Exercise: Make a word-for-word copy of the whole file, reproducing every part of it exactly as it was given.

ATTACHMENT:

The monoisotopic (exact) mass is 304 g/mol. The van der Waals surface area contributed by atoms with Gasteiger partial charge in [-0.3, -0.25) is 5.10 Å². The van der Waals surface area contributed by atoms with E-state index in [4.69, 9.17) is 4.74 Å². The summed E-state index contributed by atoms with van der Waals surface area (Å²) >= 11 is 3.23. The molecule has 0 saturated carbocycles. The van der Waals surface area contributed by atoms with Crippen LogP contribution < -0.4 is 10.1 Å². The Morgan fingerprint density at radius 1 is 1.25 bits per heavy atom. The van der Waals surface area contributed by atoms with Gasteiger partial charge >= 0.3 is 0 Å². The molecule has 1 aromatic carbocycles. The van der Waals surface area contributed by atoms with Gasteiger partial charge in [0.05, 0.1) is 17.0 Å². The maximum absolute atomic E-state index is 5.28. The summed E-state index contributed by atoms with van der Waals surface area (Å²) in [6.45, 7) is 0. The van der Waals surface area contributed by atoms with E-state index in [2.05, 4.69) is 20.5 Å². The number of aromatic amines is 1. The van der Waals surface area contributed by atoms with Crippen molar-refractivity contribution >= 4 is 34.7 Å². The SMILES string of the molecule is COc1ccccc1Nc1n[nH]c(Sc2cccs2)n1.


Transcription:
The monoisotopic (exact) mass is 304 g/mol. The van der Waals surface area contributed by atoms with Gasteiger partial charge in [-0.3, -0.25) is 5.10 Å². The van der Waals surface area contributed by atoms with E-state index in [4.69, 9.17) is 4.74 Å². The summed E-state index contributed by atoms with van der Waals surface area (Å²) >= 11 is 3.23. The molecule has 0 saturated carbocycles. The van der Waals surface area contributed by atoms with Crippen LogP contribution < -0.4 is 10.1 Å². The Morgan fingerprint density at radius 1 is 1.25 bits per heavy atom. The van der Waals surface area contributed by atoms with Gasteiger partial charge >= 0.3 is 0 Å². The molecule has 1 aromatic carbocycles. The van der Waals surface area contributed by atoms with Gasteiger partial charge in [0.05, 0.1) is 17.0 Å². The maximum absolute atomic E-state index is 5.28. The summed E-state index contributed by atoms with van der Waals surface area (Å²) in [6.45, 7) is 0. The van der Waals surface area contributed by atoms with E-state index in [2.05, 4.69) is 20.5 Å². The number of aromatic amines is 1. The van der Waals surface area contributed by atoms with Crippen molar-refractivity contribution >= 4 is 34.7 Å². The SMILES string of the molecule is COc1ccccc1Nc1n[nH]c(Sc2cccs2)n1.